Educators carry one of the heaviest lifts in our communities shaping our leaders of tomorrow – and unfortunately, Michigan is on the brink of making that more difficult with legislation that fails to implement transparent performance measures that hold our school systems accountable. In honor of May’s Teacher Appreciation Month, we’re calling on Michiganders to advocate for policies that help support educators.
Michigan lawmakers have passed a bill that would repeal the current A-F letter grade system currently used by the Michigan Department of Education to inform the public of school building performance in all K-12 public schools. By repealing A-F, the state would be forced to use a convoluted index system that evaluates schools across various key performance indicators (KPIs) through scores ranging between 1 and 100, a tool that emerged from the federal Every Student Succeeds Act of 2015.
The goal of any school performance system should be to provide parents with a clear understanding of how their child’s school is performing. While the index’s KPIs measure growth and proficiency, the system is extremely complicated, and it’s unclear how scores are being calculated. It’s so complicated that our state developed a 32-page manual to explain how to interpret data produced by the ranking system.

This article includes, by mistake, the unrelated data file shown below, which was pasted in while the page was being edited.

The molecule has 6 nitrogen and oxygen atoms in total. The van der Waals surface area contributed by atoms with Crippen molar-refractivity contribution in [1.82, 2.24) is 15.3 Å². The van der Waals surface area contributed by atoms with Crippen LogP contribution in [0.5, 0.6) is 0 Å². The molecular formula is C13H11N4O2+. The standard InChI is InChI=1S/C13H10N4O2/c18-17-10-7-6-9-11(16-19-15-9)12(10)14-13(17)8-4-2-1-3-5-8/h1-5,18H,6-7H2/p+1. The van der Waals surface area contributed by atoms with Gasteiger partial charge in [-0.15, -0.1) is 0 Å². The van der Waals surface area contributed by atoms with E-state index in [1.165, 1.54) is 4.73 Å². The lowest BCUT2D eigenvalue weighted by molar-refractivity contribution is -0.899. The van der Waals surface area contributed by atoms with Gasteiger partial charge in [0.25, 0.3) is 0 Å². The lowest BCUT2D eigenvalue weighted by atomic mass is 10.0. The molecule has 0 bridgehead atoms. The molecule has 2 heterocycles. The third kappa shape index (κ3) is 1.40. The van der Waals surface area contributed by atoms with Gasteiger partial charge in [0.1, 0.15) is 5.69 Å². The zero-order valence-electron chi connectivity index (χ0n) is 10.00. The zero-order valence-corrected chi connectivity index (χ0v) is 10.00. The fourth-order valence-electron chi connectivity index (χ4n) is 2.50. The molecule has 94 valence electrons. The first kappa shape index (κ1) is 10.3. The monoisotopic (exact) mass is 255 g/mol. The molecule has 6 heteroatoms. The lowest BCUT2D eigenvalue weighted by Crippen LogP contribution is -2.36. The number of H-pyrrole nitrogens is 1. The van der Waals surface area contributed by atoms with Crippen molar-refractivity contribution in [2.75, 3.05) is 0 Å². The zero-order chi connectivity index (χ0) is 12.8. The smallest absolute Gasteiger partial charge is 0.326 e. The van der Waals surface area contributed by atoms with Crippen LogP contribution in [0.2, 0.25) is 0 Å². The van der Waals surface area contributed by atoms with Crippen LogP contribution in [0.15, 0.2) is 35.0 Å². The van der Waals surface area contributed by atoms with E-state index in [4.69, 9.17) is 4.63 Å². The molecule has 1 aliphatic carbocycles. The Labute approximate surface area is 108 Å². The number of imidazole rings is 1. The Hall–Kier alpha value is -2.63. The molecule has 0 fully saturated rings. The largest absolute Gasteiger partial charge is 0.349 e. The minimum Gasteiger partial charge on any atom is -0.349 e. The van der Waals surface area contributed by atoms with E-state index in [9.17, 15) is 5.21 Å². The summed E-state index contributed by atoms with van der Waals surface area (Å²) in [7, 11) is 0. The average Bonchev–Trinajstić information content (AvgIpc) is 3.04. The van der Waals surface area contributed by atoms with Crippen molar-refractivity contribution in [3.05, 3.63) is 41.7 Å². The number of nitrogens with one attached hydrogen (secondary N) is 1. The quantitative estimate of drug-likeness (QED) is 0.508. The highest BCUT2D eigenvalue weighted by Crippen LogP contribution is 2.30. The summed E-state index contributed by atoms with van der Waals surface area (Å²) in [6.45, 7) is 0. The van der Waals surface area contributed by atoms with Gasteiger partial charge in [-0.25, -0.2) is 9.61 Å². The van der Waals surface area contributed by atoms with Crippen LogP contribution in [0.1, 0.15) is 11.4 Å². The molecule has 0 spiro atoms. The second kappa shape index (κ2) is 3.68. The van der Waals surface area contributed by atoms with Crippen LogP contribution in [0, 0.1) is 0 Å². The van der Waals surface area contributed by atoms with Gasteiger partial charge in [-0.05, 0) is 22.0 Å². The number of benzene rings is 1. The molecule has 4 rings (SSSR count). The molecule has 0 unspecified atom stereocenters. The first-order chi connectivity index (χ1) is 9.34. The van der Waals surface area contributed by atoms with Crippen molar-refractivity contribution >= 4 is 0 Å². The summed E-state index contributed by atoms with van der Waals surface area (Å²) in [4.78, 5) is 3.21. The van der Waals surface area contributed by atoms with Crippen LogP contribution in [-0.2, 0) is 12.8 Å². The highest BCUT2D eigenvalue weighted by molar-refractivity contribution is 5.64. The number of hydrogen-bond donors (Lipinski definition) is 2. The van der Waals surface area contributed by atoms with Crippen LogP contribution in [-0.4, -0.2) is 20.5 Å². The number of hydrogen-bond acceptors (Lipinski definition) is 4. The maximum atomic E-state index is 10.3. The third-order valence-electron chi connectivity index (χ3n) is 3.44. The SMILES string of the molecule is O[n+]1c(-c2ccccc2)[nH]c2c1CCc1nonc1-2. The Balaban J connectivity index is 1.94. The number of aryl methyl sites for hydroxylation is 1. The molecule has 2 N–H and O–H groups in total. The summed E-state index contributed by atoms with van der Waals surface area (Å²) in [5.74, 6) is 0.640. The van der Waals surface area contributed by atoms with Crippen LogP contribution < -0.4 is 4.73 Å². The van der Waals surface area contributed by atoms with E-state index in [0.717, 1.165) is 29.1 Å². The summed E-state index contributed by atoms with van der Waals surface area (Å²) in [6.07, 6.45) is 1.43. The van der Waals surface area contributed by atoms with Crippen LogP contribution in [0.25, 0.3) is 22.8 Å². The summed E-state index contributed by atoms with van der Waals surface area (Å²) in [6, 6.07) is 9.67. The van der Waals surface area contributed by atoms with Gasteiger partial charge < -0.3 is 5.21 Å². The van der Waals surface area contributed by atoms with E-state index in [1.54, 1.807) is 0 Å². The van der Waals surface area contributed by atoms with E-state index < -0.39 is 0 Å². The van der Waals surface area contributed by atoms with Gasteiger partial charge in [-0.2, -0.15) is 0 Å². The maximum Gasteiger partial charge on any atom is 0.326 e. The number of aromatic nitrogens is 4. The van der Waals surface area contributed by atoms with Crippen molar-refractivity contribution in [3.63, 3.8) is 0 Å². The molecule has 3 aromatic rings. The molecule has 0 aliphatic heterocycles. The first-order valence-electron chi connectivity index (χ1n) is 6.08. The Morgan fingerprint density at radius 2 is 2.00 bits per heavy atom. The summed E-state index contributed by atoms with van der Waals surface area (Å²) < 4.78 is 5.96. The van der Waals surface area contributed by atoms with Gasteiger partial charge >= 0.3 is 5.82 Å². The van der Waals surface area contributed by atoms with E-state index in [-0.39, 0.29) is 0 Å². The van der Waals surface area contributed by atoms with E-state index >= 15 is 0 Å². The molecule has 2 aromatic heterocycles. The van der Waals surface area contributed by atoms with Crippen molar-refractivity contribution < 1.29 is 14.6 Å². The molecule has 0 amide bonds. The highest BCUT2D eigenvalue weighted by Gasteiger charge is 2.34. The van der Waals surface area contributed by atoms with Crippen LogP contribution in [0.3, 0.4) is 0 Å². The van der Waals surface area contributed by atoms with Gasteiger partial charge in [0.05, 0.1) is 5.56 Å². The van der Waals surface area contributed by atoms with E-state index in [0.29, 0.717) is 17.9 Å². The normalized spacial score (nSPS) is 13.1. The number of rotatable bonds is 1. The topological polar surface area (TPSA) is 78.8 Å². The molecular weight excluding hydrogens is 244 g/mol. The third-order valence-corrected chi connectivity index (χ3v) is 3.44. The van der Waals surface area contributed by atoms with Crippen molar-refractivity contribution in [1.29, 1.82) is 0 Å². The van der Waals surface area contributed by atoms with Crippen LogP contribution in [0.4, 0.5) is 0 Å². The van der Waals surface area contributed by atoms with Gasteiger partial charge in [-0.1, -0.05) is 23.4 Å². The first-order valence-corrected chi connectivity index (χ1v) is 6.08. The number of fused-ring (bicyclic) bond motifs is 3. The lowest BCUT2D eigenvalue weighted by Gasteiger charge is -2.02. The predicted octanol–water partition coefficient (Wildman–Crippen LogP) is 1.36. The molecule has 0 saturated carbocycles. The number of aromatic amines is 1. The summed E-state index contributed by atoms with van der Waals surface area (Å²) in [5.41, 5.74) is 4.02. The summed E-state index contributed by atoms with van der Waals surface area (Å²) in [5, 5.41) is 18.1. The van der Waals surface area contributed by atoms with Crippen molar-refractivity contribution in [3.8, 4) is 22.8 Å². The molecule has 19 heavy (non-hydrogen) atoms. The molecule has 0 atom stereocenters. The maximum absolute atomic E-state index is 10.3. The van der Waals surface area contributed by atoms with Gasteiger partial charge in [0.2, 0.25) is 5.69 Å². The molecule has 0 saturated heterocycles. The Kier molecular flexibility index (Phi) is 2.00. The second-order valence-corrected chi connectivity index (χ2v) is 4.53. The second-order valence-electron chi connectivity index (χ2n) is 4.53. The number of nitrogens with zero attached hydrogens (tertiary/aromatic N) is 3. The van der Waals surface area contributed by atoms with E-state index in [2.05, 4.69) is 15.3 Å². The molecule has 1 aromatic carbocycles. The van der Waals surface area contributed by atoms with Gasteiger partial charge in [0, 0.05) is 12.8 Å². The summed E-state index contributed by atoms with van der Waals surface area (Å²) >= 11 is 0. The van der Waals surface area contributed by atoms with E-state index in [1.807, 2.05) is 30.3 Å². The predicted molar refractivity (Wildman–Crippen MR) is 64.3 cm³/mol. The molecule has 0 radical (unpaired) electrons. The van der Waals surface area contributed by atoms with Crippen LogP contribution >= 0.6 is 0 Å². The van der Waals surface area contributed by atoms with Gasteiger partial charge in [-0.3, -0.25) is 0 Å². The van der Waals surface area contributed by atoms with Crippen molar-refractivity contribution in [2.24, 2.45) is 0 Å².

For example, if a school has a quality index score of 77.3, the interpretation of that score is unknown. We know what has been measured, but we don’t know the weight assigned to each KPI to provide that output. Therefore, schools, teachers, and parents don’t know exactly how to target students’ needs.
The Great Lakes Education Project said that removing the A-F school report card is a step back, saying, “eliminating the requirement that the Department of Education informs the public about their local school’s performance further removes transparency and accountability for local bureaucrats, and disincentivizes reforms, changes, and funding decisions designed to boost student and school performance.”
Opponents of the A-F letter grade ranking claim that the system is oversimplified, but teachers and parents deserve clarity as opposed to opacity. It isn’t transparent – and without transparency, we can’t hold schools fully accountable. And when we don’t hold schools accountable, the liability of our students’ success falls solely on the backs of teachers, which isn’t fair.
The accountability of our students shouldn’t fall on teachers’ shoulders alone. It’s up to schools to equip teachers with the tools they need to help our students achieve academic success. In addition, parents deserve a ranking system that makes it clear how schools need to improve so they can help their children reach their full potential, and it’s our duty to advocate for policies that prioritize that.
Reach out to your local legislator in honor of Teacher Appreciation Month and let them know that we need policies that deliver accountability and transparency so our students can grow.